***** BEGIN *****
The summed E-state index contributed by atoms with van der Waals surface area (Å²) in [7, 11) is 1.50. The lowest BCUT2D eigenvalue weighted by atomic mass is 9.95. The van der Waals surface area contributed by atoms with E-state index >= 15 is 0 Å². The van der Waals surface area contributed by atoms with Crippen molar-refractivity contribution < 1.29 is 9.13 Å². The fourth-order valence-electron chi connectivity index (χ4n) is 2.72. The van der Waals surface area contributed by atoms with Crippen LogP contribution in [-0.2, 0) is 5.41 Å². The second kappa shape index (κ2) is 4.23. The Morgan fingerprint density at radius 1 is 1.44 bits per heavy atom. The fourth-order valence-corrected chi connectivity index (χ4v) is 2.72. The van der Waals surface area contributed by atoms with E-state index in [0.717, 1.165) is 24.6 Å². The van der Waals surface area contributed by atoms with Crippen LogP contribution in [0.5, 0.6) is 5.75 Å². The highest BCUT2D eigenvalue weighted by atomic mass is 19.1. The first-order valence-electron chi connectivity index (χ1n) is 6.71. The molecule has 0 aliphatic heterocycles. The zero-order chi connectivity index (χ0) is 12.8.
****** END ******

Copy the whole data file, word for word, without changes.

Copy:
The summed E-state index contributed by atoms with van der Waals surface area (Å²) in [7, 11) is 1.50. The lowest BCUT2D eigenvalue weighted by atomic mass is 9.95. The van der Waals surface area contributed by atoms with E-state index >= 15 is 0 Å². The van der Waals surface area contributed by atoms with Crippen molar-refractivity contribution < 1.29 is 9.13 Å². The fourth-order valence-electron chi connectivity index (χ4n) is 2.72. The van der Waals surface area contributed by atoms with Crippen LogP contribution in [-0.2, 0) is 5.41 Å². The second kappa shape index (κ2) is 4.23. The Morgan fingerprint density at radius 1 is 1.44 bits per heavy atom. The fourth-order valence-corrected chi connectivity index (χ4v) is 2.72. The van der Waals surface area contributed by atoms with E-state index in [0.717, 1.165) is 24.6 Å². The van der Waals surface area contributed by atoms with Crippen LogP contribution in [0.5, 0.6) is 5.75 Å². The highest BCUT2D eigenvalue weighted by atomic mass is 19.1. The first-order valence-electron chi connectivity index (χ1n) is 6.71. The molecule has 0 aliphatic heterocycles. The zero-order chi connectivity index (χ0) is 12.8.